By Kelly Bridgewater
Hayden McCarthy is on track to become the youngest partner in her prestigious D.C. law firm . . . if the case she's just been handed doesn't destroy her first.
Hayden McCarthy knows firsthand the pain when justice is not served. It's why she became an attorney and why she's so driven in her career. When she's assigned a wrongful death case against the government, she isn't sure if it's the lucky break she needs to secure a partnership—or an attempt to make sure she never gets there.
Further complicating matters is Andrew, her roommate’s distractingly attractive cousin. But Andrew’s father is a Congressman, and Hayden's currently taking on the government. Could the timing be any worse?
The longer she keeps the case active, the higher the stakes become. Unknown enemies seem determined to kill the case—or her. Logic and self-preservation would indicate she should close the case. But how can she, when justice is still just beyond her reach?
I enjoy a good romantic suspense that is different and doesn't read like every other one out there. I have read plenty of romantic suspense to know that the story can be taken two different ways. I have seen some authors who rely highly on the romance side, whereas, I have read some authors who rely heavy on the suspense side. So it depends on that author and what they want more in their story. As for Cara Putnam, I believe she wanted to side with the suspense side more.
With Cara Putnam's Beyond Justice, she didn't rely on the typical hero and heroine professions of law enforcement. Instead, she took a lawyer and a Senator's son, who creates political cartoons. It was refreshing to see something else, and I believe Putnam did a good job at creating these two characters. Both of these characters really didn't change or have a dark moment that I had to see them work through. As for the legal profession of Hayden, Putnam uses her own knowledge of the courtroom, which shined in her heroine. Hayden is a strong, confident woman who knows what she needs to win this case, and she will stop at nothing to seek justice for her clients.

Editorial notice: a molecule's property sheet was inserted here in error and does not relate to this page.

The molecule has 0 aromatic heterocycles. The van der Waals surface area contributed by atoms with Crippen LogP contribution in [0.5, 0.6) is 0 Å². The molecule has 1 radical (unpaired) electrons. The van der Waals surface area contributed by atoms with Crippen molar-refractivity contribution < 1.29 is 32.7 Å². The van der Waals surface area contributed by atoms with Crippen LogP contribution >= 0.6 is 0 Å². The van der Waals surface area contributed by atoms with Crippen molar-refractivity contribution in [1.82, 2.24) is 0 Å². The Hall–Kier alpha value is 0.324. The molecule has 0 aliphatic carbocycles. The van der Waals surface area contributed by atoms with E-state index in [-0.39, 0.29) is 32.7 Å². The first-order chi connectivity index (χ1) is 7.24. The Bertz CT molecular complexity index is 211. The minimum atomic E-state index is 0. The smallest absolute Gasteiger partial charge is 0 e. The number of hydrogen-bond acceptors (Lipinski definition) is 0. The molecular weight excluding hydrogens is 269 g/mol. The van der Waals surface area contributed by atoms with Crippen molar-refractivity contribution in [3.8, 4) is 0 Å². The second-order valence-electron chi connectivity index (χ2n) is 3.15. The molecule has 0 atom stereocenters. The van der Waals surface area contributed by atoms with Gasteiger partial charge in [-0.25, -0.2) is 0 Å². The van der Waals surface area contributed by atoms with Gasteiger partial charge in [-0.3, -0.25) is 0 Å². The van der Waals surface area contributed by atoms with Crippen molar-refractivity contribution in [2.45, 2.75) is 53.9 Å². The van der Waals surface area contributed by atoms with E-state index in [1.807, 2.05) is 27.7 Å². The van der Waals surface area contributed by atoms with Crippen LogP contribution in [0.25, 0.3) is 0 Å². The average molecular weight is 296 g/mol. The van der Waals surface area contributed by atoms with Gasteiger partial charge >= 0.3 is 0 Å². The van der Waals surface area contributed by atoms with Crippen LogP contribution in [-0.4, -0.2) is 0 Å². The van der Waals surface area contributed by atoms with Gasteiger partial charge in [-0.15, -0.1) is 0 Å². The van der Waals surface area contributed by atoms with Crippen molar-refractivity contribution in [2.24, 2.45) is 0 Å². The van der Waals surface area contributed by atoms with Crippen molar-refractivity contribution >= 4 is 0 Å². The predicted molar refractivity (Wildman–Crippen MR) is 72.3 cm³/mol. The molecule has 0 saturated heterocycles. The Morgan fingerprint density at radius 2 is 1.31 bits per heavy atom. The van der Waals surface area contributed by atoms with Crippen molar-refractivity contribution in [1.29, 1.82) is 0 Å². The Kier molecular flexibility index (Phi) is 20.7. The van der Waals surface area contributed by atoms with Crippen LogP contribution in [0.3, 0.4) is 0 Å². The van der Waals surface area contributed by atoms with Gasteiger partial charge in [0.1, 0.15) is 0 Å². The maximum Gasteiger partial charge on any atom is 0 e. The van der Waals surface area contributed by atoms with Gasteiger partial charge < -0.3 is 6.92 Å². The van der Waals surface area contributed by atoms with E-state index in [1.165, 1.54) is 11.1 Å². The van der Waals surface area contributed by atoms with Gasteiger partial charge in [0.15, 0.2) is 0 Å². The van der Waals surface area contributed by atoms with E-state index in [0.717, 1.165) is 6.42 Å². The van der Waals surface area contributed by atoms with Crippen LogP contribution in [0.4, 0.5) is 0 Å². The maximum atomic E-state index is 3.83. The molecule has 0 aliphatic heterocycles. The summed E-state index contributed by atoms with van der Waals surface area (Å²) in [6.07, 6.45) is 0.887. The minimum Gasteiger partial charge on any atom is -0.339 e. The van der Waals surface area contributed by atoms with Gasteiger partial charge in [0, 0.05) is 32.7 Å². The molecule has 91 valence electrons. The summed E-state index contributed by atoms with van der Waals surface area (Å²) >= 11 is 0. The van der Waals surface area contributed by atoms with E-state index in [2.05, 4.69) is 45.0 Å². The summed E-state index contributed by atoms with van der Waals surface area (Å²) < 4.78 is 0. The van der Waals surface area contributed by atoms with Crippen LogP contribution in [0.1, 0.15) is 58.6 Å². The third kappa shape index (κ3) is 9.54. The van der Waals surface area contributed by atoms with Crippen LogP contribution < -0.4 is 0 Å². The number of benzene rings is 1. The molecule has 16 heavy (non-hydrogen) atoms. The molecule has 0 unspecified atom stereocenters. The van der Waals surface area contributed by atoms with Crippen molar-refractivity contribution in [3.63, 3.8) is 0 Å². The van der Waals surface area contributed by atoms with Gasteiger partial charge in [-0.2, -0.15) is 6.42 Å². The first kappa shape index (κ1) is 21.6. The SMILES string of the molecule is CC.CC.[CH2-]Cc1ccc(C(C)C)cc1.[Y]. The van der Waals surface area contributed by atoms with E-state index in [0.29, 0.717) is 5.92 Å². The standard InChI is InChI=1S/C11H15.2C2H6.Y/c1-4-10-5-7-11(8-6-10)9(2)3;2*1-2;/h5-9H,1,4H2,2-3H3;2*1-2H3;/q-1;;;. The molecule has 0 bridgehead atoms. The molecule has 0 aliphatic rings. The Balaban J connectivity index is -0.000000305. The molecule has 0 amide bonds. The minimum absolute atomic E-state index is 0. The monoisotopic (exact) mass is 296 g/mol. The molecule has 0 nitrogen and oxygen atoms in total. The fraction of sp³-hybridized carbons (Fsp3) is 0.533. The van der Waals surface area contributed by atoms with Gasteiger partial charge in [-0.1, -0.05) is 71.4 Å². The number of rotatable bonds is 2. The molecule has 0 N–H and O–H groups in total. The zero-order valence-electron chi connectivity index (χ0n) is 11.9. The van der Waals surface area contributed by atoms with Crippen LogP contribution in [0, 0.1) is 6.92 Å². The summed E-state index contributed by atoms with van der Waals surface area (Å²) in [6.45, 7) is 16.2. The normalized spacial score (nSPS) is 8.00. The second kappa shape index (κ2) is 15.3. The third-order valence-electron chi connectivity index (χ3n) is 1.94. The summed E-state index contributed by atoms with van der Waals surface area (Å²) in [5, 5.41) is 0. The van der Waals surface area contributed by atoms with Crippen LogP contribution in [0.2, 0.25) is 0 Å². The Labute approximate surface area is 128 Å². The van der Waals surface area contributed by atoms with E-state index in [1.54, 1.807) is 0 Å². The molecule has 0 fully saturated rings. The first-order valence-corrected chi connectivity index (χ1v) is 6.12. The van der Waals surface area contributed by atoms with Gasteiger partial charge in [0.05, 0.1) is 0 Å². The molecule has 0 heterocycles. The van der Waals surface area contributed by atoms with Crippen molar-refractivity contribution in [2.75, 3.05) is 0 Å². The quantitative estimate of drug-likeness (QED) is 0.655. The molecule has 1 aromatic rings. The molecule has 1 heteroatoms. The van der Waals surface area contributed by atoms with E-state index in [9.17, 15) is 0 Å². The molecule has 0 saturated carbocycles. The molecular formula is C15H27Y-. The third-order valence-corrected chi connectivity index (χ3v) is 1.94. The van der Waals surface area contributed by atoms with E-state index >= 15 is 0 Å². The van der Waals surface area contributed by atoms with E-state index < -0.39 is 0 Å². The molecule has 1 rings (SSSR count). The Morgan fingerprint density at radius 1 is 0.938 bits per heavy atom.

Majority of the story focused on allowing Hayden to solve the case she was handed by her boss. A dead Mexican son as he crossed into America. The Mexican drug cartel stories have been overdone and usually have the same predictable ending. Putnam did not. She took a different route and showed how far the drug cartel can reach into our American culture. It made me shiver as I thought of how it could reach to my small town. Putnam does include the typical putting the heroine's live in danger with someone chasing her and getting closer as Hayden grew closer and closer to the truth. But . . . there were moments where the story slowed down a lot. Many conversations showing Hayden's thought process that I felt could have been peeled back a little.
Being a romantic suspense novel, I expected some type of romance between the hero and heroine, but Putnam uses the romance as a side note, really a glimpse among the suspense. Not demanding the complete plot. What romance happens on the pages, I think, should be deleted because the romantic ending doesn't really match the romance in the rest of the story.
On a final note, I did enjoy the story and believe that fans of Lynette Eason, Irene Hannon, and Brandilyn Collins will enjoy Beyond Justice. I think the audience to read Beyond Justice should be mature enough to handle the information presented. I wouldn't want to scare some kids into thinking that this happens around them all the time.
I received a complimentary copy of Cara Putnam's Beyond Justice from Thomas Nelson Publishing, and the opinions stated are all my own.
My Rating: 4 out 5 stars